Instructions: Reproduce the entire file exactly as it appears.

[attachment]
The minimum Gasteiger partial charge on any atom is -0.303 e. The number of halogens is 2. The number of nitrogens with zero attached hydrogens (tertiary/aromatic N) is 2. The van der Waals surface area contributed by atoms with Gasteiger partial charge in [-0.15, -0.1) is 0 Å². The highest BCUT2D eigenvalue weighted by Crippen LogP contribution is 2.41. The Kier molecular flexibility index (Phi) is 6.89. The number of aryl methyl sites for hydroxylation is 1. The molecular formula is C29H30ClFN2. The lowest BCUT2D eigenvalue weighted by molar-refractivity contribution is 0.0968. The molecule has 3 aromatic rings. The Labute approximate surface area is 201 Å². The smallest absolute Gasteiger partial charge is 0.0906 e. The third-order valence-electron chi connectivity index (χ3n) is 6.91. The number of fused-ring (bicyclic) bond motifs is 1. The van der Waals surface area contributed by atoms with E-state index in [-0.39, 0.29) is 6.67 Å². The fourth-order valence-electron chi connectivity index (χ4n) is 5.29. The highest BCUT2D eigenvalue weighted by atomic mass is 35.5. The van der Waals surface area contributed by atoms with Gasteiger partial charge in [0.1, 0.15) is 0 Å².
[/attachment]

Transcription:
The minimum Gasteiger partial charge on any atom is -0.303 e. The number of halogens is 2. The number of nitrogens with zero attached hydrogens (tertiary/aromatic N) is 2. The van der Waals surface area contributed by atoms with Gasteiger partial charge in [-0.15, -0.1) is 0 Å². The highest BCUT2D eigenvalue weighted by Crippen LogP contribution is 2.41. The Kier molecular flexibility index (Phi) is 6.89. The number of aryl methyl sites for hydroxylation is 1. The molecular formula is C29H30ClFN2. The lowest BCUT2D eigenvalue weighted by molar-refractivity contribution is 0.0968. The molecule has 3 aromatic rings. The Labute approximate surface area is 201 Å². The smallest absolute Gasteiger partial charge is 0.0906 e. The third-order valence-electron chi connectivity index (χ3n) is 6.91. The number of fused-ring (bicyclic) bond motifs is 1. The van der Waals surface area contributed by atoms with E-state index in [-0.39, 0.29) is 6.67 Å². The fourth-order valence-electron chi connectivity index (χ4n) is 5.29. The highest BCUT2D eigenvalue weighted by atomic mass is 35.5. The van der Waals surface area contributed by atoms with Gasteiger partial charge in [0.1, 0.15) is 0 Å².